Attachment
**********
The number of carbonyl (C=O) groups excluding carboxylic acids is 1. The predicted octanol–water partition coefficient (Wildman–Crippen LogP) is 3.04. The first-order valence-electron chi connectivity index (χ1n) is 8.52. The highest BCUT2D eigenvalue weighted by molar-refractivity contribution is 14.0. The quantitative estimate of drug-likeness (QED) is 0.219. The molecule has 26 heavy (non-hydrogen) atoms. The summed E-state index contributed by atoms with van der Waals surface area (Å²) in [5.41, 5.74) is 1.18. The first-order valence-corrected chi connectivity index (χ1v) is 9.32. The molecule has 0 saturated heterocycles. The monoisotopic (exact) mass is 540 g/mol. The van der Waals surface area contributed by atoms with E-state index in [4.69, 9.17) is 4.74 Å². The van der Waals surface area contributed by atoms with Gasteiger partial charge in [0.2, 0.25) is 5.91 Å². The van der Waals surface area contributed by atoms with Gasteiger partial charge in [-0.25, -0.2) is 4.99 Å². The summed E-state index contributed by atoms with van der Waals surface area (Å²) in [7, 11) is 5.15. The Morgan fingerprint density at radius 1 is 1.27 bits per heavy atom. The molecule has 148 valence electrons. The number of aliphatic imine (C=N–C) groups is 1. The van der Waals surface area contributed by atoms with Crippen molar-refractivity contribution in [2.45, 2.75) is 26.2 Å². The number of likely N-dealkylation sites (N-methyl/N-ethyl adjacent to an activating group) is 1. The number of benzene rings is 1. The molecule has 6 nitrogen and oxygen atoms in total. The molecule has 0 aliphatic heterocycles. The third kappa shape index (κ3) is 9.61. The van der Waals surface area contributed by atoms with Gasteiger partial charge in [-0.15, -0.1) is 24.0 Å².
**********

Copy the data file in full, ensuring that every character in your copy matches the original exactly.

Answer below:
The number of carbonyl (C=O) groups excluding carboxylic acids is 1. The predicted octanol–water partition coefficient (Wildman–Crippen LogP) is 3.04. The first-order valence-electron chi connectivity index (χ1n) is 8.52. The highest BCUT2D eigenvalue weighted by molar-refractivity contribution is 14.0. The quantitative estimate of drug-likeness (QED) is 0.219. The molecule has 26 heavy (non-hydrogen) atoms. The summed E-state index contributed by atoms with van der Waals surface area (Å²) in [5.41, 5.74) is 1.18. The first-order valence-corrected chi connectivity index (χ1v) is 9.32. The molecule has 0 saturated heterocycles. The monoisotopic (exact) mass is 540 g/mol. The van der Waals surface area contributed by atoms with E-state index in [4.69, 9.17) is 4.74 Å². The van der Waals surface area contributed by atoms with Gasteiger partial charge in [0.2, 0.25) is 5.91 Å². The van der Waals surface area contributed by atoms with Gasteiger partial charge in [-0.25, -0.2) is 4.99 Å². The summed E-state index contributed by atoms with van der Waals surface area (Å²) in [7, 11) is 5.15. The Morgan fingerprint density at radius 1 is 1.27 bits per heavy atom. The molecule has 148 valence electrons. The number of aliphatic imine (C=N–C) groups is 1. The van der Waals surface area contributed by atoms with Crippen molar-refractivity contribution in [2.45, 2.75) is 26.2 Å². The number of likely N-dealkylation sites (N-methyl/N-ethyl adjacent to an activating group) is 1. The number of benzene rings is 1. The molecule has 6 nitrogen and oxygen atoms in total. The molecule has 0 aliphatic heterocycles. The third kappa shape index (κ3) is 9.61. The van der Waals surface area contributed by atoms with Gasteiger partial charge in [-0.15, -0.1) is 24.0 Å².